(European Studies) Thesis Student
Twentieth Century Russian/Soviet art music as part of European High Culture: A Case Study: Soviet Composer Reinhold Glière’s Life and Work.
- B.Mus (University of Auckland, New Zealand)
- B.Mus (First Class Honours) (University of Canterbury)
- MA (Merit) (Russian, University of Canterbury)
- FTCL (Flute)
- Dip.Tchg(Christchurch Teachers’ College)
RoomNational Centre for Research on Europe
c/o National Centre for Research on Europe
Level 4 Commerce Building
University of Canterbury
Private Bag 4800
Russian/Soviet music history, Central European music and literature, Slavonic culture, Russian/Ukrainian history and politics, German history and culture.
Details of Research
Soviet composer Reinhold Glière was born in Kiev, Ukraine in 1874 and studied violin and composition at first the Kiev and then the Moscow Conservatories graduating in 1900. Unlike his famous contemporaries - legendary pianist composer Sergei Rachmaninov and long-time Boston Symphony Orchestra conductor Sergei Koussevitzky, Glière remained in Russia after the 1917 Revolution. Subsequently his place in music history leaves him largely ignored in the twenty first century. He was overlooked by the Soviet conductors who were able to travel to the West and champion Shostakovich and Prokofiev. His major advocate in the West had been Leopold Stokowski who performed and recorded Glière’s Symphony No. 3 Ilya Muromets with his Philadelphia Orchestra. More recently Sir Edward Downes Conductor Emeritus of the BBC Philharmonic Orchestra in Manchester and his successor Vassily Sinaisky have performed the Glière symphonies the latest instance being a BBC Proms Concert in 2007 where the Third Symphony was performed by the BBC Philharmonic.
This thesis looks at how Glière is perceived through the prism of European culture and also examines the question why the works of Shostakovich and Prokofiev have enjoyed increased prominence but Glière has not. Glière was a representative of the last generation of Russian composers to be educated before the 1917 Revolution. Unfortunately Glière’s music has largely slipped into oblivion in the West and is little played even in post-Soviet Russia and Ukraine although there is some evidence that former Soviet states such as Uzbekistan hold Glière and his music with some reverence. There is no doubt that the quality of the music deserves wider recognition but perhaps Glière’s image has suffered as being too close to the Soviet regime. He was not subject to the harsh criticism of Zhdanov in 1948 unlike Shostakovich, Prokofiev and Khachaturian. Many critics in the United Kingdom have often been dismissive when writing about his music but has their criticism been driven by Cold War politics rather than the music itself?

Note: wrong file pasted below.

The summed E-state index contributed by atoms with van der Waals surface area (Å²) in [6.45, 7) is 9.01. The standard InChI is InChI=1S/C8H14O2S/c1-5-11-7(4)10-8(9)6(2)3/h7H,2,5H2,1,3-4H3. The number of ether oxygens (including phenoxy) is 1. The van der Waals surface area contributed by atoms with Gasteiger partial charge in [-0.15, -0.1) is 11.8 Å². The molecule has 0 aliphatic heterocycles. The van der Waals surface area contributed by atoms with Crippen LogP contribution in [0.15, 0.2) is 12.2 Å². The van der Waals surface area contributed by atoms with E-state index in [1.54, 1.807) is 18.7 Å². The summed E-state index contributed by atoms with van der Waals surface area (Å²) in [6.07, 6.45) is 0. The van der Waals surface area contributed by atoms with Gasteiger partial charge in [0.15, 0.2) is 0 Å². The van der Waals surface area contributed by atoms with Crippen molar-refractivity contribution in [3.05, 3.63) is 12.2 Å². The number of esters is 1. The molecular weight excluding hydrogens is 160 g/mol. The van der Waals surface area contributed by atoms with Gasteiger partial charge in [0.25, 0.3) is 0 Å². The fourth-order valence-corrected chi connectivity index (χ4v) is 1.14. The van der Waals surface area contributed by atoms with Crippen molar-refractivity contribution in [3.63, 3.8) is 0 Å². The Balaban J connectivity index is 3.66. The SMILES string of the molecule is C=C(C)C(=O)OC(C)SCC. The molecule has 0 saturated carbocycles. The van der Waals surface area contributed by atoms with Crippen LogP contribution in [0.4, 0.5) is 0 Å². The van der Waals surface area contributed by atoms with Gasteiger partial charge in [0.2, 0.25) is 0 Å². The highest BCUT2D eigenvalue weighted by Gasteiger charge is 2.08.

Glière’s European links were strong - he was born of a German father and a Polish mother. He was baptized as a Lutheran and spent his honeymoon in Venice. After the 1905 revolution in Russia Glière spent several years in Germany. After the 1917 Revolution however, Glière never returned to Europe but instead travelled to some of the newly-formed Soviet republics Azerbaijan and Uzbekistan on music education projects.
As Ukraine prepares itself for eventual EU membership the study of Glière is very relevant and symbolic to Europe’s relationship with Ukraine and also Russia.
Recent Conference and workshop papers:
Ballet Russe symposium, University of Melbourne, Paper: ‘Stravinsky’s Firebird and its Debt to Rimsky-Korsakov’.
New Zealand Musicological Society Conference, University of Canterbury, ‘Musical Diaspora’ Paper: Russian and Polish Musical Diaspora.
Contemporary Europe Research Centre, University of Melbourne: Conference ‘The Europe that was, is, and will be’, Paper: Russian Foreign Policy.
Musicological Society of Australia, National Conference, University of Newcastle, NSW ‘Building Bridges’ Paper: Reinhold Glière as bridge-builder – Azerbaijan, Uzbekistan and Tajikistan aiding Soviet policies of ethnic awareness.